October 22-28, 1998
By Hobart Rowland
A little solitude: Darin.
One-man show... For a guy who abandoned his native city for Austin years ago, Darin Murphy sure was spending a lot of time slumming in Houston a few months back. And while Murphy loves his mum as much as anyone, the reasons for his
frequent visits home were, in truth, more practical than personal: He'd found a free place to record, not to mention a wealth of constructive input from the studio's owner, Darrell Clingman.
"It's an expensive-sounding record that we wound up making for almost nothing," says Murphy of his debut CD, Solitarium, out now on Clingman's Copper Records.
Still known best for his previous affiliation with younger sister Trish, Darin (he goes by only his first name these days) rings in the release of Solitarium with a Saturday show at the Outback Pub. And frankly, he has a lot to celebrate. Whimsically ambitious and winsomely melodic, Solitarium buries for good Murphy's lingering rep as the underachiever of the Trish and Darin partnership -- you know, the wifty, offbeat half with the unhealthy John Lennon fixation.
"To me, it means that I'm gearing myself toward a different audience than the Trish and Darin audience," he says. "I can't even listen to the old Trish and Darin albums, because I had so many problems with the way they ended up sounding. I decided that this time around, I am going to make a record that I would enjoy listening to."
In the end, Solitarium is so much more than just another of Murphy's homemade Beatles simulations (though damned if he didn't record a flawless "That Boy"). Although Murphy did have some help with recording and mixing, Solitarium is unequivocally his baby. He plays every instrument (from guitar, bass and drums, to tamboura, synthesizer and theremin). And other than Trish singing backup on one track (the low-wattage, burn-out anthem "Stuck in a Hole"), he supplies all the vocals, capitalizing fully on the appeal of that nasally, semi-aristocratic timbre of his.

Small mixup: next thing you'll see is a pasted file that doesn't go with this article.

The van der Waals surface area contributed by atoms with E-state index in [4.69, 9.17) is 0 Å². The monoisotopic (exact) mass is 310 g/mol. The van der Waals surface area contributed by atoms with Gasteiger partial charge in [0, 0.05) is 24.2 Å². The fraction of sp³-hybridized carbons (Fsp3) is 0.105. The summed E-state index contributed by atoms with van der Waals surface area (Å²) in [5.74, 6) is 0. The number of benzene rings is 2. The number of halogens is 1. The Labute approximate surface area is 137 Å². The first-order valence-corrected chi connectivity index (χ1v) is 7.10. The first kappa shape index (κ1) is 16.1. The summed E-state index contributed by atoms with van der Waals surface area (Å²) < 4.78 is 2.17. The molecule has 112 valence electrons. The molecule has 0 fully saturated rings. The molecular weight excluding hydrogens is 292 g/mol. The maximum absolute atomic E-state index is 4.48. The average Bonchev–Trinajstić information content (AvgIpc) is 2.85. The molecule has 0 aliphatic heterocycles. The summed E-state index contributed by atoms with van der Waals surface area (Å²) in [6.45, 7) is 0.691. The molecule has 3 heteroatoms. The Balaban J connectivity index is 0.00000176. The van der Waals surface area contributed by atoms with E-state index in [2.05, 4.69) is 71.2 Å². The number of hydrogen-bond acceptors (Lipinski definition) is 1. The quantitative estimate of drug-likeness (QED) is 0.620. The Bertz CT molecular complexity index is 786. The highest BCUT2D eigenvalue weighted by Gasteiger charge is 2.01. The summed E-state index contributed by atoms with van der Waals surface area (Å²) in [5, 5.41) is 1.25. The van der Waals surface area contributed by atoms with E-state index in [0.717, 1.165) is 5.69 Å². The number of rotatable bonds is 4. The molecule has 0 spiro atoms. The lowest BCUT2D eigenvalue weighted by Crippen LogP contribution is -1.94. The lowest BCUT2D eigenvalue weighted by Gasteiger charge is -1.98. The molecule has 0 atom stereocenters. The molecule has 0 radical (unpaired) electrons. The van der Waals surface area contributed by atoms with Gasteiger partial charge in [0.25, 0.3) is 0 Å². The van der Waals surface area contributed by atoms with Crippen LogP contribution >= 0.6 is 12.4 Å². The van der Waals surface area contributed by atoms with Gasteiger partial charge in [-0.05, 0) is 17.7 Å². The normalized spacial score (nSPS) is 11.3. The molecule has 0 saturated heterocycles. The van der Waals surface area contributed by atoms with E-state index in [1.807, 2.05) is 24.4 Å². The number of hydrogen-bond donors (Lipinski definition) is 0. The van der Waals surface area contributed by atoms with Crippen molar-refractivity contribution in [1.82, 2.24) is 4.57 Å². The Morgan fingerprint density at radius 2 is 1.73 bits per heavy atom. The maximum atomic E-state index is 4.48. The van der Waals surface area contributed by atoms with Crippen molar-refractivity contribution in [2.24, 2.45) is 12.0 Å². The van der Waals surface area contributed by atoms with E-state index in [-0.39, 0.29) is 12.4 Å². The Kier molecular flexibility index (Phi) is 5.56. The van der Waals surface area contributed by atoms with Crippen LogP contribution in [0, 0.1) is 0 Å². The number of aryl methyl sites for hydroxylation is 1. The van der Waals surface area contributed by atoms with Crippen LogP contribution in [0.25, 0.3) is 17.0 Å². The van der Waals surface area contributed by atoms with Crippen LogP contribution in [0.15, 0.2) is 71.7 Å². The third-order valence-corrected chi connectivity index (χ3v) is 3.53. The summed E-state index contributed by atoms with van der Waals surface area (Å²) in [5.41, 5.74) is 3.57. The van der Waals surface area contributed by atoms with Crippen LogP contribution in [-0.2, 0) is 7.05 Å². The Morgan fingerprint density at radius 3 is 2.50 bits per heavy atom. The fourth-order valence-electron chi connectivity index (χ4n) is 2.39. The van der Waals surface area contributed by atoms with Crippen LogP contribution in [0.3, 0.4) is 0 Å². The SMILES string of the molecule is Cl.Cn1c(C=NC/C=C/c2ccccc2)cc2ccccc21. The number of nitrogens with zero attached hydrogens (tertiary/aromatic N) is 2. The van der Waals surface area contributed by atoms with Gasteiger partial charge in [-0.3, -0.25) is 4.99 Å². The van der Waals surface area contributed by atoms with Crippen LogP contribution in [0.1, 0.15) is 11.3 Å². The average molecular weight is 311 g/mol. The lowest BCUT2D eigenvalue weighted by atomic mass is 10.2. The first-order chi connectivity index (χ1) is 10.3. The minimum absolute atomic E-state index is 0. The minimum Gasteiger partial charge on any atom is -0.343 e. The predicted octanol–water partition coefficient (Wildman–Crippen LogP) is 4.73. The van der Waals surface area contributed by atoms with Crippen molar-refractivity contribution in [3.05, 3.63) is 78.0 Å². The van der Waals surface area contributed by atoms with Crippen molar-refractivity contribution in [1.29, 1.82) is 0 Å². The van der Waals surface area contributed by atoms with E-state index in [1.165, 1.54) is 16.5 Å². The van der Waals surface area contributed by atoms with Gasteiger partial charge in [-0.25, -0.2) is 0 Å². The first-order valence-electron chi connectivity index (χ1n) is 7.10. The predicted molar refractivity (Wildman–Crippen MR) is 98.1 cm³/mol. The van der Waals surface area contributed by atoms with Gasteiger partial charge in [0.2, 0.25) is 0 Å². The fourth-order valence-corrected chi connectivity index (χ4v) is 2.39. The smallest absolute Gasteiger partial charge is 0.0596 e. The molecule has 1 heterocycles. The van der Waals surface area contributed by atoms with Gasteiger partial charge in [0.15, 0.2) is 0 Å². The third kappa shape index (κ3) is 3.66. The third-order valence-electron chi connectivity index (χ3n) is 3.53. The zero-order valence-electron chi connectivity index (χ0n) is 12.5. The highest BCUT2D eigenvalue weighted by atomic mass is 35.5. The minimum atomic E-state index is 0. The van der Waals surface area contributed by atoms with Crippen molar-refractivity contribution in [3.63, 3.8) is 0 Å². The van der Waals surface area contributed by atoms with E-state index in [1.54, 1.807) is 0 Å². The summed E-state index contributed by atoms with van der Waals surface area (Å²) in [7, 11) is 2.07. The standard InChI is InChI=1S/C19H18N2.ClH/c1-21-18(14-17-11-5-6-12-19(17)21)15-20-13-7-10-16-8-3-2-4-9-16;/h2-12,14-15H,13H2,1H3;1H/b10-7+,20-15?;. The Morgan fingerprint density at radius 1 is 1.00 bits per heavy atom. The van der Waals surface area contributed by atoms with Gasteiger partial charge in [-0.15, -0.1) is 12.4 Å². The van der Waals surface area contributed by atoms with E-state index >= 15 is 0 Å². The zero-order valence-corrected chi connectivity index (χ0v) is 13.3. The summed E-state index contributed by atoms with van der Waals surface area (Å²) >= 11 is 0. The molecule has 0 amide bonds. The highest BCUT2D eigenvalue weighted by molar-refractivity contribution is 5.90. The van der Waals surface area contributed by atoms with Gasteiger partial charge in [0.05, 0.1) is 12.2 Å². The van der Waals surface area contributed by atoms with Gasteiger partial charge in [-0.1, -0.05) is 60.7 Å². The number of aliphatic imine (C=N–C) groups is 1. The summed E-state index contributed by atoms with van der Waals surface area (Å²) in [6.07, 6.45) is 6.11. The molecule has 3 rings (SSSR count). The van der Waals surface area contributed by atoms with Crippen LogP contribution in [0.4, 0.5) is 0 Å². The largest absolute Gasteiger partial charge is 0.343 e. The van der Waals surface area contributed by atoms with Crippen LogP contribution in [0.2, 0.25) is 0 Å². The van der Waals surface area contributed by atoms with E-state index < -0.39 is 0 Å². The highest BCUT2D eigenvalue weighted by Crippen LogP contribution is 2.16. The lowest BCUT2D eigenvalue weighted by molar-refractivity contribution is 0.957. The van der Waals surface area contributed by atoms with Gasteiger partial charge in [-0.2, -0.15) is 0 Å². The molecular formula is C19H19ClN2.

Murphy has always been a human sponge, his maximum absorption factor seemingly triggered by anything cleverly rendered, melodically challenging ... and British. With Solitarium, he squeezes out a lumpy masterpiece swimming with loving asides (however inadvertent) to many of his heroes. Tops on the list: the Beach Boys, XTC and, of course, the Fab Four. Listen
closely, and you might even hear the kind of '70s influences Murphy isn't all that comfortable divulging -- for example, the over-the-top, Foreigner-like bridge on "So You Think"; the Wingsy coyness of "She's Better Than Me."
Solitarium might also be seen as a twisted companion piece to Cotton Mather's comparably Beatlesque Kontiki CD, released on Copper last year. Murphy contributed drums to that disc, and his work with the Austin group helped inspire a certain outlook for his own project. "[Cotton Mather's] Robert [Harrison] is such a fantastic guy to make records with; he's so enthusiastic," he says. "I took the same kind of approach when I made my record."
Many a quirky keepsake from Murphy's (sort of) Houston homecoming can be found within the skewed crannies of Solitarium. Sure, a significant portion of the album was recorded in Austin, but the entire work retains a wiggy spirit borne out of his tinkerings in Clingman's studio.
"Darrell and I both had an experimental attitude, but his recording background and my recording background were coming from two different angles," Murphy says. "Somehow we met in the middle."
After his gig in Houston, Murphy will hit the road for a small regional tour, with stops in Oklahoma, Louisiana and other parts of Texas. After spending more than a year easing Solitarium out of the chute, he's more than ready to take the music on the road -- even if he hasn't settled on a backup band yet:
"In Austin, it's damn near impossible to get a loyal lineup until you can afford to pay them something and give them the idea that there are good things to come."
Solitarium ought to be all the assurance he needs.